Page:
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GP Week : Issue 112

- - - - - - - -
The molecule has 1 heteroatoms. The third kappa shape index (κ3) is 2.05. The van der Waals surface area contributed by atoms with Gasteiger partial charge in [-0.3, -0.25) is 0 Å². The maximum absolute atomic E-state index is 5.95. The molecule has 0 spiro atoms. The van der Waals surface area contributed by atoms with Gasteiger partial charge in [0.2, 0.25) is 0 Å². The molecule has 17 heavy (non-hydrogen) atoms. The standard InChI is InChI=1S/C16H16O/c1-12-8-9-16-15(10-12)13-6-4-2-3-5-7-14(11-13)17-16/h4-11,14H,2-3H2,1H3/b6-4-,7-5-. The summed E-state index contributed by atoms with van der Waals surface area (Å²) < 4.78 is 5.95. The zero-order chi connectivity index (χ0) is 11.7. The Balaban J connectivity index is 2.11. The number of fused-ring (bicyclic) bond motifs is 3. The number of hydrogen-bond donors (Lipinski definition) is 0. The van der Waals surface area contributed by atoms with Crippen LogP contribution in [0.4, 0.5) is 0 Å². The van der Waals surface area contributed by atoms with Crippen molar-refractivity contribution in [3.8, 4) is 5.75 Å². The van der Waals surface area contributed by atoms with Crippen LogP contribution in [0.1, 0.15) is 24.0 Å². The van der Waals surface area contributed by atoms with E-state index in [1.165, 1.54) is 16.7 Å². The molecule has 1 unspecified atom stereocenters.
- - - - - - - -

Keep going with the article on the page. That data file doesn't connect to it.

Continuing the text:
MISSED IT BY THAT MUCH ... Citroen and Ford have emerged joint leaders of the World Rally Championship after the first four rounds, when Sebastien Ogier scored his second successive victory, beating Jari-Matti Latvala to the top place by just 0.2 second in Jordan. It was the smallest winning margin in the history of special stage world rallying. The running of Jordan Rally was threatened by chaotic travel plans made by the major teams and promoters, which were compounded by unforeseen problems and led to the first day of the event being cancelled, but ended with a fascinatingly exciting event. In the support SWRC category the Portuguese driver Bernardo Sousa claimed his first win in the series after a second successive disappointment for Nasser Al Attiyah. This was the rally which for a long time looked like it might never happen, and ended up being one of the most thrilling finishes on record. The pre-rally transportation problems were most unfortunate, the teams giving the impression that excuses were being made to avoid the need to the travel to the Middle East at this time. There were changes to travel plans at a late point of time, with the boat carrying equipment eventually breaking down completely and needing to be towed into port before unloading could begin. But what an event it turned out to be! Once again running order tactics were vital for success, but with one day less of actual competition there were fewer circumstances which called for tactical actions than last year. This time there was no controversy. It was a fair fight to the end. So when the rally eventually got going, with championship leader Mikko Hirvonen running first car on the road, ahead of Sebastien Loeb being disadvantaged, later drivers, notably Latvala and Petter Solberg, had high hopes. Hirvonen really suffered but Loeb did well to keep in touch with Ogier until Latvala pulled up to second place near the end of Friday, creating the major tactical challenge of the event. Latvala was just 6.4 seconds behind Ogier, but then sacrificed over 20 seconds in order to ensure he would start third car on the road, not second, on the final day. It was a ploy which worked a treat. Throughout the final day he watched as Ogier suffered at the head of the field, just as Hirvonen had done the day before, and Latvala’s deficit came tumbling down. With just two stages to go he was just 5.3 seconds behind and on the penultimate stage he took the lead – by just 0.5 seconds. Could the race for the lead be closer? The final stage was the ‘Power Stage’, inserted on rallies to resurrect interest if the event was flagging in excitement, but its intended purpose was unnecessary. With top drivers running on the stage in reverse order, there was no benefit either way. A straight fight to the finish. It was Ogier who did it, and waiting to congratulate him was Latvala. 36